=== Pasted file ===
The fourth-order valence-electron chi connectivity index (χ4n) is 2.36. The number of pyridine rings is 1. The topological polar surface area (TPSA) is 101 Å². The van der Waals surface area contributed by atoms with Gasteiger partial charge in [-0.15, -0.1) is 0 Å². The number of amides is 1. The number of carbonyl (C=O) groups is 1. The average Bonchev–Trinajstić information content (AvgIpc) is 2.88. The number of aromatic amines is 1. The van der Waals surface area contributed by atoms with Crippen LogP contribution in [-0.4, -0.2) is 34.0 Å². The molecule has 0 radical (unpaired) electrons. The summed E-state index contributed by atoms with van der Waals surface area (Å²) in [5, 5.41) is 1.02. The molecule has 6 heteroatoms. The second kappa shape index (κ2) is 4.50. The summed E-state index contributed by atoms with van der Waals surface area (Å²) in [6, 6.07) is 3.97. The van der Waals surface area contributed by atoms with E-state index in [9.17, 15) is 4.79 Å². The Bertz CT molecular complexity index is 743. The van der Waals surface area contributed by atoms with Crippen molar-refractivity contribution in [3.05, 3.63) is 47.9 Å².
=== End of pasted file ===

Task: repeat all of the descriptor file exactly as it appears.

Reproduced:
The fourth-order valence-electron chi connectivity index (χ4n) is 2.36. The number of pyridine rings is 1. The topological polar surface area (TPSA) is 101 Å². The van der Waals surface area contributed by atoms with Gasteiger partial charge in [-0.15, -0.1) is 0 Å². The number of amides is 1. The number of carbonyl (C=O) groups is 1. The average Bonchev–Trinajstić information content (AvgIpc) is 2.88. The number of aromatic amines is 1. The van der Waals surface area contributed by atoms with Crippen LogP contribution in [-0.4, -0.2) is 34.0 Å². The molecule has 0 radical (unpaired) electrons. The summed E-state index contributed by atoms with van der Waals surface area (Å²) in [5, 5.41) is 1.02. The molecule has 6 heteroatoms. The second kappa shape index (κ2) is 4.50. The summed E-state index contributed by atoms with van der Waals surface area (Å²) in [6, 6.07) is 3.97. The van der Waals surface area contributed by atoms with E-state index in [9.17, 15) is 4.79 Å². The Bertz CT molecular complexity index is 743. The van der Waals surface area contributed by atoms with Crippen molar-refractivity contribution in [3.05, 3.63) is 47.9 Å².